A consultation is under way that could see up to 28 BT payphones removed from across the region.
The telecommunications firm launched the 90-day review because fewer people use the equipment due to the popularity of mobile phones.
Areas affected by the new proposals include Portlethen, Banff, Macduff, Ballater, Aboyne, Fraserburgh, Ellon and Insch.
Payphones in Huntly, Inverurie, Montrose, Stonehaven, Catterline, Peterhead and Alford are also under review.
BT has called on communities across the country to consider adopting the heritage red phone boxes for alternative uses if they are not saved.
Examples include ones that have been turned into facilities such as community libraries, takeaway coffee vendors or used to store defibrillators.
The adoption scheme allows villages to save their iconic red kiosks and is open to community councils, a local authority or registered charities to apply.
Councillor Sarah Dickinson, who represents Stonehaven, said: “More people have a mobile phone than ever before and the usage of telephone boxes has therefore declined. It is understandable that BT periodically reviews usage.”
She encouraged local residents to take part in the consultation on whether the Stonehaven phone, which was not used at all last year, is still needed in the community.
She said: “The box is in close proximity to the defibrillator on the nearby RNLI building. This could be one reason for wishing to keep the box operational.”
Two of the most used payphones on the list are in Banff and Inverurie. The public phone on Castle Street in Banff was used 333 times last year, while the one on Market Place in Inverurie was used on 314 occasions.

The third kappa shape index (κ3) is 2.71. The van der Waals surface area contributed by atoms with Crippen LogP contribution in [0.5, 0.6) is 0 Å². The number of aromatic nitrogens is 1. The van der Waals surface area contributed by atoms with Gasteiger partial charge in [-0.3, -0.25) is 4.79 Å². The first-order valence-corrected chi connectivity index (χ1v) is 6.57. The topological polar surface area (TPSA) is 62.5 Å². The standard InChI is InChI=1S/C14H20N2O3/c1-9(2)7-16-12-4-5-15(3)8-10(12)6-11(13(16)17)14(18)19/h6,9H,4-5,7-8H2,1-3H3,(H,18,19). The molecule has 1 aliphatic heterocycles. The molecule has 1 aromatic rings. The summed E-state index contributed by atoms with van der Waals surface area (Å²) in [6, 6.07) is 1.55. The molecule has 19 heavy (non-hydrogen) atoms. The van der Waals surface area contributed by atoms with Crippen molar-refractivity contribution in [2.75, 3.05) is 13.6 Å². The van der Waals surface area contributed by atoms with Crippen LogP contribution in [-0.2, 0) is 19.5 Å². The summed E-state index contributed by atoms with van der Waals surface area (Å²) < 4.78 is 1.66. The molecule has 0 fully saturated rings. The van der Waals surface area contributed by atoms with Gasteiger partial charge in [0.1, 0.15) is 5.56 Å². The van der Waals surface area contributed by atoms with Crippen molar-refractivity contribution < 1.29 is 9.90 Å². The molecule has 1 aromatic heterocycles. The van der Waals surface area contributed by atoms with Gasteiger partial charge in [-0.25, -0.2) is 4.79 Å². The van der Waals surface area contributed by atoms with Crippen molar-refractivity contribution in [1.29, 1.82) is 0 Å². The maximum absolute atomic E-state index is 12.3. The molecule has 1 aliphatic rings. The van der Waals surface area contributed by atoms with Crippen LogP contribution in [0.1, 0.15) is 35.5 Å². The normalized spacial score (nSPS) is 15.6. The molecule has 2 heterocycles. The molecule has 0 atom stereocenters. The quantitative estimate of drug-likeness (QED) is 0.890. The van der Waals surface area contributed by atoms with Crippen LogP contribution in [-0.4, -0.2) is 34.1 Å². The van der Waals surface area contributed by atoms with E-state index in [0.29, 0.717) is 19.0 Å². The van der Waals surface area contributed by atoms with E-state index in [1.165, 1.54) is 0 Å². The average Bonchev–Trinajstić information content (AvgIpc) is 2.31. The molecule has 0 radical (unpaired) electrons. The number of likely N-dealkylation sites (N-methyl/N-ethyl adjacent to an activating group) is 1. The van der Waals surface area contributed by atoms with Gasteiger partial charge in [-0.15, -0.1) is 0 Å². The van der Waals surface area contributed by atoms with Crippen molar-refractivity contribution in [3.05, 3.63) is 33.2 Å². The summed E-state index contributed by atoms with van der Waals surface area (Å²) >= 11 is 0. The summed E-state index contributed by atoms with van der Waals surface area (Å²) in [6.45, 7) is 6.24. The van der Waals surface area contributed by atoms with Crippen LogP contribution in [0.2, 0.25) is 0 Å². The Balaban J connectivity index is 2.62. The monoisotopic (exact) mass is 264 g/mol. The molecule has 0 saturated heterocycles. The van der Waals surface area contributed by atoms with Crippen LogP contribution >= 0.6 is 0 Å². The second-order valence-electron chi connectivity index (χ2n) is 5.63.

Councillor Glen Reynolds, who represents Banff, said: “I hope that in tourist hot spots like Banff, an iconic box would survive the cull.
“The traditional red cast iron boxes may be listed, of course, so we need to think about them in the wider context of where they are and if on balance they are an asset or a liability.
“While the Castle Street payphone is not a traditional design, it still serves a purpose and is used significantly.”
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A BT spokesman said: “Most people now have a mobile phone and calls made from our public telephones have fallen by around 90 % in the past decade.
“We are consulting with Aberdeenshire Council on the removal of 28 phone boxes in the area, providing the community the chance to comment on our proposals.
“As part of the consultation we are also offering communities the chance to adopt traditional red ‘heritage’ phone boxes for just £1 through our Adopt a Kiosk scheme and transform them into something inspirational for their local area.
“The need to provide payphones for use in emergency situations is also diminishing all the time, with at least 98% of the UK having either 3G or 4G coverage.
“This is important because, as long as there is network coverage, it’s now possible to call the emergency services, even when there is no credit or no coverage from your own mobile provider.”
For more information on how to adopt a kiosk see bt.com/adopt